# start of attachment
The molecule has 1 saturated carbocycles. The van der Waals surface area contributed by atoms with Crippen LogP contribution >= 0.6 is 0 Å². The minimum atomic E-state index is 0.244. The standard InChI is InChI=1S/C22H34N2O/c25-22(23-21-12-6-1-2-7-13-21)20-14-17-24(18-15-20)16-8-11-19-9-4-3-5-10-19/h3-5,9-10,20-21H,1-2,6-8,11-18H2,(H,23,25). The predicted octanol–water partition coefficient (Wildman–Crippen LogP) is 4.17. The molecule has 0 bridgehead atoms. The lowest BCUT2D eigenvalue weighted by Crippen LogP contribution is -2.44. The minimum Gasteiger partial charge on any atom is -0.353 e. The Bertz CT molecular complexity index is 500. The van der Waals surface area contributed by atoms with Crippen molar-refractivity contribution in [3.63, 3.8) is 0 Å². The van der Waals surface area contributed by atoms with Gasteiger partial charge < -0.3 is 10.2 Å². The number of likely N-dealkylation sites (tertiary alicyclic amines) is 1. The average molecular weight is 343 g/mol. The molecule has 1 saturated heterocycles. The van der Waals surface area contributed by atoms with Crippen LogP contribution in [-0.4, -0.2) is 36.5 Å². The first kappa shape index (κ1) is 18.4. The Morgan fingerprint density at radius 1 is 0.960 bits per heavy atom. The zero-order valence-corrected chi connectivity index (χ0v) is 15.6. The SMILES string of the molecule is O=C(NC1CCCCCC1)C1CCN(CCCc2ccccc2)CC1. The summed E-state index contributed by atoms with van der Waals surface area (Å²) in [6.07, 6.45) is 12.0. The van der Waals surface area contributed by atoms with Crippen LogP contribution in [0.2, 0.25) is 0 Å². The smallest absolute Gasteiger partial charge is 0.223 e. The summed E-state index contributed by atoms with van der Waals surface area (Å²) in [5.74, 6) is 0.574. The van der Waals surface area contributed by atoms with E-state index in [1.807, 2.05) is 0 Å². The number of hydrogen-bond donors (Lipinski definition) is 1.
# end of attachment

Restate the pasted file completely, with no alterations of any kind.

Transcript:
The molecule has 1 saturated carbocycles. The van der Waals surface area contributed by atoms with Crippen LogP contribution >= 0.6 is 0 Å². The minimum atomic E-state index is 0.244. The standard InChI is InChI=1S/C22H34N2O/c25-22(23-21-12-6-1-2-7-13-21)20-14-17-24(18-15-20)16-8-11-19-9-4-3-5-10-19/h3-5,9-10,20-21H,1-2,6-8,11-18H2,(H,23,25). The predicted octanol–water partition coefficient (Wildman–Crippen LogP) is 4.17. The molecule has 0 bridgehead atoms. The lowest BCUT2D eigenvalue weighted by Crippen LogP contribution is -2.44. The minimum Gasteiger partial charge on any atom is -0.353 e. The Bertz CT molecular complexity index is 500. The van der Waals surface area contributed by atoms with Crippen molar-refractivity contribution in [3.63, 3.8) is 0 Å². The van der Waals surface area contributed by atoms with Gasteiger partial charge < -0.3 is 10.2 Å². The number of likely N-dealkylation sites (tertiary alicyclic amines) is 1. The average molecular weight is 343 g/mol. The molecule has 1 saturated heterocycles. The van der Waals surface area contributed by atoms with Crippen LogP contribution in [-0.4, -0.2) is 36.5 Å². The first kappa shape index (κ1) is 18.4. The Morgan fingerprint density at radius 1 is 0.960 bits per heavy atom. The zero-order valence-corrected chi connectivity index (χ0v) is 15.6. The SMILES string of the molecule is O=C(NC1CCCCCC1)C1CCN(CCCc2ccccc2)CC1. The summed E-state index contributed by atoms with van der Waals surface area (Å²) in [6.07, 6.45) is 12.0. The van der Waals surface area contributed by atoms with Crippen LogP contribution in [0.2, 0.25) is 0 Å². The smallest absolute Gasteiger partial charge is 0.223 e. The summed E-state index contributed by atoms with van der Waals surface area (Å²) in [5.74, 6) is 0.574. The van der Waals surface area contributed by atoms with E-state index in [1.807, 2.05) is 0 Å². The number of hydrogen-bond donors (Lipinski definition) is 1.